Saturday, March 13, 2010
In Praise of Love (2001)
Godard has always been a creator of beautiful and arresting images; a fact often obscured by the director’s tendency to present his work as a platform for the startling and the impenetrable. “In Praise of Love” bears all the deconstructive trademarks of Godard, although toned down somewhat, yet the audience is granted the time and thematic space to fully appreciate the visual and aural beauty on display.
The film is broken into two parts and deals with a young writer named Edgar (Bruno Putzulu) and his efforts to launch a film based on his research into the Catholic Church’s possible involvement in the Holocaust. In the first act, shot on b/w film, Edgar’s interviews potential actors and discusses financial details with his producer (Claude Baignieres), an elderly art collector who blames the Musee d’Orsay for the theft of much of his collection during the Nazi occupation of Paris.
Typically, the narrative – if one can all it that – is intentionally difficult to follow and mainly serves as a canvas for the Director’s pointed commentary about international politics and class struggle, as well as some distinctly anti-American rhetoric. The Bosnian conflict, which was still prevalent in the news in 2001, provides Godard with a springboard for wider philosophical musings on the nature of war and violence, and its aftermath is incorporated as a story element.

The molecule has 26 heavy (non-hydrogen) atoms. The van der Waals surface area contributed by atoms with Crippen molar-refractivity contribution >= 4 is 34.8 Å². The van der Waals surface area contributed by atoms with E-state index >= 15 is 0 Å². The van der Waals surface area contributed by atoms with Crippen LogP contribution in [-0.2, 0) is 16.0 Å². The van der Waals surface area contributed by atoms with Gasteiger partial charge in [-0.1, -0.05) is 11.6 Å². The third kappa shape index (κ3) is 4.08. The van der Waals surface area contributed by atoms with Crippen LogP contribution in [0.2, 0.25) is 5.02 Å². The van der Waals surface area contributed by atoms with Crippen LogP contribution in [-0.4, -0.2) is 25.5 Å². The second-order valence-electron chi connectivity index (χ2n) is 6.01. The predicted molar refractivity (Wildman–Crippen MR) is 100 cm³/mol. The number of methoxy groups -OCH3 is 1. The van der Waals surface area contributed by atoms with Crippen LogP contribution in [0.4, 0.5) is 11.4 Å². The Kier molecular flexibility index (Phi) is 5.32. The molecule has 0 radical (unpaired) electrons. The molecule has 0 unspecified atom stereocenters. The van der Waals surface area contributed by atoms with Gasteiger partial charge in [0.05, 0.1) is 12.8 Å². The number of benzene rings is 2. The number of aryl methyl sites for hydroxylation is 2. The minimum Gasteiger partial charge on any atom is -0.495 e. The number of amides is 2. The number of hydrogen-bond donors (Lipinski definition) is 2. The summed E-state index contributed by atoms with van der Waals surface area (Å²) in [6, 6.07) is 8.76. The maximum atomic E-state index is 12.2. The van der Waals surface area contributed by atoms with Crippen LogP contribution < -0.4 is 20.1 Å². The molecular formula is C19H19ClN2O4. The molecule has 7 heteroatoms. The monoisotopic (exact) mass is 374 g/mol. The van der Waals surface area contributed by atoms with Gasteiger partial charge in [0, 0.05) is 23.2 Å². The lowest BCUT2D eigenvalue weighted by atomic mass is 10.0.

The second part takes place two years earlier, as Edgar scours the French countryside for first hand accounts of life during wartime. This section, shot on heavily processed SD video, features an understated race against time, as Edgar finds himself one step behind a well-heeled group of American film executives (called “Spielberg Enterprises”) who are in pursuit of similar stories for a potential production. Here, Godard’s invective toward the American film industry is fully unleashed, in a manner both scathing and ham-fistedly amusing. He appears particularly upset with Juliette Binoche, who does not appear in the film but is mentioned several times, and Godard clearly regards her as some sort of turncoat.
How deeply to delve into the Director’s bilious crankiness is at the viewer’s discretion, for the film offers copious amounts of lyrical beauty that can simply be appreciated and savored. The b/w scenes are composed with precision and formality and are a joy to behold. The night shots of wet Parisian streets crackle with energy and intrigue. One shot is a particular stunner: a low angle view of a train station that features such perfect aerial perspective it seems almost three dimensional.
The video sequences in part two are starkly surreal, featuring the saturated colors of a drug-induced hallucination. And underneath it all is a surprisingly gentle and seductive piano score; a lilting sort of Eric Satie meets George Winston. While Godard’s oeuvre, which has now exceeded half a century, ranges from the sublime to the unwatchable, I’m happy to report that “In Praise of Love” leans heavily toward the former.
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